Warren Ellis is a notable comic book writer, who has transitioned into films and TV over the years. Many of his comic book stories have become films, such as the Bruce Willis starring Red and Red 2. His arc on the Iron Man comic books was the direct inspiration behind the story of the Marvel Cinematic Universe film, Iron Man 3.
Adi Shankar is the man best known for producing some offbeat projects. While his most mainstream project is the cult hit Dredd, Shankar is mostly known for his ‘Bootleg Universe’, unauthorized short films based on franchise characters, such as Venom, Punisher and the Power Rangers.
Image via Gage Skidmore
Together, Ellis and Shankar’s vision towards Heaven’s Forrest should be incredibly interesting. However, this is not the first time that a comic book related, series inspired by one of the Hindu texts, set in a futuristic world has been in development.
Grant Morrison’s 18 Days Was Similarly Based On The Mahabharata
As mentioned before, the Mahabharata was another epic poem, which combined with the Ramayana story featured the history of Hinduism. Unlike The Ramayana, the Mahabharata was much larger in scope, consisting of an epic war for power.
Image via Jason Scragz
The Mahabharata was the basis for highly anticipated, but ultimately go-nowhere series 18 Days by comic book legend Grant Morrison. It was a massively ambitious project that never saw the light of day. In 2008 Morrison himself announced the project. However, after many delays, changes in format from an animated series, to shorts, to ultimately a watered-down comic book run, it was not what most expected.
While totally different stories, events in the Ramayana story directly lead to the Mahabharata and are set in similar times. 18 Days was eventually released as a comic book using Morrison’s scripts for his animated series but didn’t find the reception it originally wanted. Morrison also distanced himself from those ultimate adaptations of his original work.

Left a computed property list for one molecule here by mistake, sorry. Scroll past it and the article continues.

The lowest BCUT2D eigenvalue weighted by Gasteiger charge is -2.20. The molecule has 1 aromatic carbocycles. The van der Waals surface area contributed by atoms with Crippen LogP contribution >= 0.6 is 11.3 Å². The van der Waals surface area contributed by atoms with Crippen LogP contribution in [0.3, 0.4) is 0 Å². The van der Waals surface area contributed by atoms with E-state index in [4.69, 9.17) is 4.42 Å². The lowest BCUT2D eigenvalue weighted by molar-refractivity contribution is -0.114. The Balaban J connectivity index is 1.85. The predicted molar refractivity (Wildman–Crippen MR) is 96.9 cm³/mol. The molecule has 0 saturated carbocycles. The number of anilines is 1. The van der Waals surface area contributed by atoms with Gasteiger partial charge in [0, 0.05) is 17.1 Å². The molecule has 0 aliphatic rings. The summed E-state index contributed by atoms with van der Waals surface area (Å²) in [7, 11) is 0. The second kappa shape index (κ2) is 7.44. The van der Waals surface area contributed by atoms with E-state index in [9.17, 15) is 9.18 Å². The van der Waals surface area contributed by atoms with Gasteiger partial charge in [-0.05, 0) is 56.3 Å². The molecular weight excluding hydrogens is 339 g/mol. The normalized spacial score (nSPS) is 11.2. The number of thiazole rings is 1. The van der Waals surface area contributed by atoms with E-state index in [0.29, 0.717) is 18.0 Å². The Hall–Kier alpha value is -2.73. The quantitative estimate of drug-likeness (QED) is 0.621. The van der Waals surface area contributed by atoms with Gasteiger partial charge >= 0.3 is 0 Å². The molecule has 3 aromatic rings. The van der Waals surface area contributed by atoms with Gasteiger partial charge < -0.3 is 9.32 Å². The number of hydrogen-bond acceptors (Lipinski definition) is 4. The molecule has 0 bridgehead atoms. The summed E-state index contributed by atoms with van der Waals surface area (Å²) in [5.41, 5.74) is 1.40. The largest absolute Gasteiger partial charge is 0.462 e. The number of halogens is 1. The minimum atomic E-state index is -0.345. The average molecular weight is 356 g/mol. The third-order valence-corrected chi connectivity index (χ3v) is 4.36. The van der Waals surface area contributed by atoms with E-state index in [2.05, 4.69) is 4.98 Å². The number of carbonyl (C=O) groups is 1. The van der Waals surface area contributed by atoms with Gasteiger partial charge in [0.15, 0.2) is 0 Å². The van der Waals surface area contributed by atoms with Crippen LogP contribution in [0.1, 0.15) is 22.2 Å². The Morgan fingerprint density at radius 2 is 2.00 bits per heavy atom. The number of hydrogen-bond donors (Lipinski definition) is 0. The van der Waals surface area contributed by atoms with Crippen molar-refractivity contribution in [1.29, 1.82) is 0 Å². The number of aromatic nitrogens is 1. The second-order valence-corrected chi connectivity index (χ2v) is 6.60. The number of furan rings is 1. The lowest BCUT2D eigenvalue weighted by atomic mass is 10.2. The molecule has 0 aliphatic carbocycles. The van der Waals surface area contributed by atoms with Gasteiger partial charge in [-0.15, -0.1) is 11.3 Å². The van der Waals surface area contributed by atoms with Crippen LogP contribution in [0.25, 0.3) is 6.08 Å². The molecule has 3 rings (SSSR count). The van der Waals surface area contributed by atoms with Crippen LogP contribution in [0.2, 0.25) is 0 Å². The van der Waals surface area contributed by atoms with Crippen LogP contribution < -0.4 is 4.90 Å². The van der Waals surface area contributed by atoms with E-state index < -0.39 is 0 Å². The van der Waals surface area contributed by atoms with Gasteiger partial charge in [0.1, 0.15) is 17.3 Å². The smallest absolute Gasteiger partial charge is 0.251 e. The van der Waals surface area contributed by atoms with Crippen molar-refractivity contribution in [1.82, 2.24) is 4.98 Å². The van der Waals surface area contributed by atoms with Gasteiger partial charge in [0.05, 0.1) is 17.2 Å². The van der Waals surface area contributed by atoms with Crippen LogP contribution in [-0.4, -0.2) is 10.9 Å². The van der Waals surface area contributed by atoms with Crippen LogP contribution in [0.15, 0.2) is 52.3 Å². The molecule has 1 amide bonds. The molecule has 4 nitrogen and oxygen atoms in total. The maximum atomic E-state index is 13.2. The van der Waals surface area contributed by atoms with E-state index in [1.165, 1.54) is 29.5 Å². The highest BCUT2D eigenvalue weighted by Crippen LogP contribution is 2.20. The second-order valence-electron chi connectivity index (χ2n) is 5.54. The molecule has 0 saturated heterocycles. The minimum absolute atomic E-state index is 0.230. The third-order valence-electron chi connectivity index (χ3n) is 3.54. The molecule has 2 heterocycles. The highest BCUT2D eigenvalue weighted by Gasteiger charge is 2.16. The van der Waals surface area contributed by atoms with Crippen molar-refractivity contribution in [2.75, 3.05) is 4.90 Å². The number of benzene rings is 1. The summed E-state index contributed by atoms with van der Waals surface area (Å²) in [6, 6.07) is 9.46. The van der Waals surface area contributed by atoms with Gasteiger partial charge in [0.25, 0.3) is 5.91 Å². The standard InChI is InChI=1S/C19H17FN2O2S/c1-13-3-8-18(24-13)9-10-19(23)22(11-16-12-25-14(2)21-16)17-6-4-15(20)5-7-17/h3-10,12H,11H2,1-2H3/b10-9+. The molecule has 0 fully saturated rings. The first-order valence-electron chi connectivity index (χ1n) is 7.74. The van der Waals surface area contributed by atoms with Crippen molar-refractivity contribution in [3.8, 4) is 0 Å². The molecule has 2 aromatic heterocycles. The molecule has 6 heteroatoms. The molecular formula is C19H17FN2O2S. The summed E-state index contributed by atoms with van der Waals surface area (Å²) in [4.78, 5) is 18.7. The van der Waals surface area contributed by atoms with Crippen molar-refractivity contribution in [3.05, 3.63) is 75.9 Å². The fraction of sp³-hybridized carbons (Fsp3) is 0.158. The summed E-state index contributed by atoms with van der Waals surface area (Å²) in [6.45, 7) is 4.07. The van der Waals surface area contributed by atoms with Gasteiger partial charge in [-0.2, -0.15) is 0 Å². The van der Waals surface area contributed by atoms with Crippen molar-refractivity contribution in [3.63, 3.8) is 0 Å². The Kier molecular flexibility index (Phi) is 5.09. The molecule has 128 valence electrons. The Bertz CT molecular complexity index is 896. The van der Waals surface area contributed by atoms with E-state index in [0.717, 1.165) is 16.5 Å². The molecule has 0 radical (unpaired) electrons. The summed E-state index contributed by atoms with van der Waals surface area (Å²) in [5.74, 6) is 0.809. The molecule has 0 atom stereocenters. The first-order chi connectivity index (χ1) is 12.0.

18 Days Artwork Is Some Of The Most Impressive Stuff Ever
What remained from 18 Days is the artwork reimagining the ancient Hindu texts; the time of Gods, legends and iconic Hindu imagery depicted in strong and vibrant ways. Along with some Steampunk and Techno influences as well.
Image via Comixology
I can’t help but wonder if some of these leftover materials from 18 Days will now be the basis for the look that informs the Netflix series. Set in a futuristic world, Heaven’s Forrest shares plenty of story DNA, subtly or directly.
No word yet on when Heaven’s Forest will debut on Netflix.
Are you excited to see how the Ramayana will become an action-drama series? Let us know in the comments below.
Shah Shahid is an entertainment writer, movie critic (so he thinks), host of the Split Screen Podcast (on Apple Podcasts & everywhere else) and filmy father on a mission to educate his girls on decades of film history. Armed with uncontrollable sarcasm and cautious optimism, Shah loves discussing film, television and comic book content until his wife’s eyes glaze over. So save her by engaging him on his own blog at BlankPageBeatdown.com or on Twitter @theshahshahid.